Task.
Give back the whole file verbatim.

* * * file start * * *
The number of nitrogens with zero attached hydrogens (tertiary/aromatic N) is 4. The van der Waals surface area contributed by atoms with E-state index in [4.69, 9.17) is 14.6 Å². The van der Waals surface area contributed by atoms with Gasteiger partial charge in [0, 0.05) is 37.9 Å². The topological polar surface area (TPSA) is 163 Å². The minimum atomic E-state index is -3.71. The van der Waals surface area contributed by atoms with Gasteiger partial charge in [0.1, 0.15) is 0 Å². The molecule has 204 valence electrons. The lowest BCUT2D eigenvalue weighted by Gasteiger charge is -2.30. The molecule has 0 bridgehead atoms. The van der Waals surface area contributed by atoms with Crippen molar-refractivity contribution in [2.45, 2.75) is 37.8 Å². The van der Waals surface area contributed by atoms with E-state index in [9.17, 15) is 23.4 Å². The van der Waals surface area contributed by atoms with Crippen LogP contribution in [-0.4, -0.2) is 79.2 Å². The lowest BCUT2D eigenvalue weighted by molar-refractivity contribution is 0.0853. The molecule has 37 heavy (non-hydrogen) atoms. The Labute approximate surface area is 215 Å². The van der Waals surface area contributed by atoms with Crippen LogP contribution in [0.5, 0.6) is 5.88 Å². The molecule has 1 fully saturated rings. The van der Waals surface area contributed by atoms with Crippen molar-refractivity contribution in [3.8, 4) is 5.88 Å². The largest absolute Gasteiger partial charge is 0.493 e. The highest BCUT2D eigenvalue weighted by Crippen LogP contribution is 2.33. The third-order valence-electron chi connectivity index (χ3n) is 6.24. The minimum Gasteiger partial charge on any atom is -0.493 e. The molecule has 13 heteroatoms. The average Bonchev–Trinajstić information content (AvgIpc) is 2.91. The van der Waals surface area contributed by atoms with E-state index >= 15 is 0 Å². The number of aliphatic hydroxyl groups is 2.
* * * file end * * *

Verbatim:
The number of nitrogens with zero attached hydrogens (tertiary/aromatic N) is 4. The van der Waals surface area contributed by atoms with E-state index in [4.69, 9.17) is 14.6 Å². The van der Waals surface area contributed by atoms with Gasteiger partial charge in [0, 0.05) is 37.9 Å². The topological polar surface area (TPSA) is 163 Å². The minimum atomic E-state index is -3.71. The van der Waals surface area contributed by atoms with Gasteiger partial charge in [0.1, 0.15) is 0 Å². The molecule has 204 valence electrons. The lowest BCUT2D eigenvalue weighted by Gasteiger charge is -2.30. The molecule has 0 bridgehead atoms. The van der Waals surface area contributed by atoms with Crippen molar-refractivity contribution in [2.45, 2.75) is 37.8 Å². The van der Waals surface area contributed by atoms with E-state index in [9.17, 15) is 23.4 Å². The van der Waals surface area contributed by atoms with Crippen LogP contribution in [-0.4, -0.2) is 79.2 Å². The lowest BCUT2D eigenvalue weighted by molar-refractivity contribution is 0.0853. The molecule has 37 heavy (non-hydrogen) atoms. The Labute approximate surface area is 215 Å². The van der Waals surface area contributed by atoms with Crippen LogP contribution in [0.5, 0.6) is 5.88 Å². The molecule has 1 fully saturated rings. The van der Waals surface area contributed by atoms with Crippen molar-refractivity contribution in [3.8, 4) is 5.88 Å². The largest absolute Gasteiger partial charge is 0.493 e. The highest BCUT2D eigenvalue weighted by Crippen LogP contribution is 2.33. The third-order valence-electron chi connectivity index (χ3n) is 6.24. The minimum Gasteiger partial charge on any atom is -0.493 e. The molecule has 13 heteroatoms. The average Bonchev–Trinajstić information content (AvgIpc) is 2.91. The van der Waals surface area contributed by atoms with E-state index >= 15 is 0 Å². The number of aliphatic hydroxyl groups is 2.